ERIC Number: ED035931
Record Type: RIE
Publication Date: 1969-Nov-8
Reference Count: 0
Adolescent Cigarette Smoking as Compensatory Behavior.
Newman, Ian M.
The extent to which smokers as compared to non-smokers recognize their failure to achieve was studied. The subjects were 80 ninth grade pupils, half of whom smoked. A nine point self-anchoring Expectation scale was developed to determine how closely the subjects came to meeting the perceived expectations of their parents, their school, their peers, and themselves. Both male and female smokers did not feel that they came as close to meeting their parents and schools expectations as did the non-smokers. The two groups however failed to show any significant differences in perceiving themselves as living up to the expectations of their peers and themselves. Assuming that smoking is a compensatory action by youngsters who do not succeed academically and socially, it is recommended that educators approach the cause of the problem, which is failure, rather than smoking which is the effect. If it were possible to downplay smoking and at the same time broaden the potential for achievement to enable more students to increase their feelings of self-worth, smoking might become a less necessary crutch. (RSM)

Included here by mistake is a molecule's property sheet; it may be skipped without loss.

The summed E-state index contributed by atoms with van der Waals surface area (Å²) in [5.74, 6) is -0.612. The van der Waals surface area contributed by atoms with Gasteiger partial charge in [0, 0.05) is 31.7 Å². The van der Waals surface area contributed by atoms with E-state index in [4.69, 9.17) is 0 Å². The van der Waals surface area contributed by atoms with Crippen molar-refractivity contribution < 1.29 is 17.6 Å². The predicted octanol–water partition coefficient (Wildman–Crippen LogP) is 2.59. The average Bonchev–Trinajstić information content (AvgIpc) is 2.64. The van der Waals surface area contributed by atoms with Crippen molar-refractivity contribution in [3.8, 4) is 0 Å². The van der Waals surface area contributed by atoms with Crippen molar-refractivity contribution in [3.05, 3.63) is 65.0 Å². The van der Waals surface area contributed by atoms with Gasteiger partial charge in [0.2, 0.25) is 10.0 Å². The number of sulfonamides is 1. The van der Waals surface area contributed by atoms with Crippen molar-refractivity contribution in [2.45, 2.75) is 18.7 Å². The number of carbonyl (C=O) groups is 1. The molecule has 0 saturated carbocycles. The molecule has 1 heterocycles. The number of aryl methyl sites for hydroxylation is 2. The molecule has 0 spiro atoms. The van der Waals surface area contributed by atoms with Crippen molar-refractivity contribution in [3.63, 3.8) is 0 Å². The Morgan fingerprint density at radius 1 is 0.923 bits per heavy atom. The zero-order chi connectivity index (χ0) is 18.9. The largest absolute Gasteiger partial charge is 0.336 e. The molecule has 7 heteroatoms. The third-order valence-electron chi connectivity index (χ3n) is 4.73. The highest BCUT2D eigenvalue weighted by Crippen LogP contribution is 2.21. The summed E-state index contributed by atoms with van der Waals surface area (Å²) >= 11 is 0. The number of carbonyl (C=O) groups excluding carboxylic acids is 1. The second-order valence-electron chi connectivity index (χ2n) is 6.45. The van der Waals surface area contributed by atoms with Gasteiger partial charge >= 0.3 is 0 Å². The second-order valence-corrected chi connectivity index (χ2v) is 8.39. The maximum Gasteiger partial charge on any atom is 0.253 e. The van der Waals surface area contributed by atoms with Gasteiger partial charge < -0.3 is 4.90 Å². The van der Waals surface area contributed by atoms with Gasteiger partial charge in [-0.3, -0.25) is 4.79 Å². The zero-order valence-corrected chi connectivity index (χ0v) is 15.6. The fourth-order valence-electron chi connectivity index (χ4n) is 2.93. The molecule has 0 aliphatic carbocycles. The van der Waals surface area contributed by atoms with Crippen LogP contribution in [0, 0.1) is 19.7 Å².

Publication Type: N/A
Education Level: N/A
Sponsor: Public Health Service (DHEW), Rockville, MD.
Authoring Institution: American School Health Association, Kent, OH.; Tennessee Univ., Knoxville.
Note: Paper presented at American School Health Association Convention, Philadelphia, Pennsylvania, November 8, 1969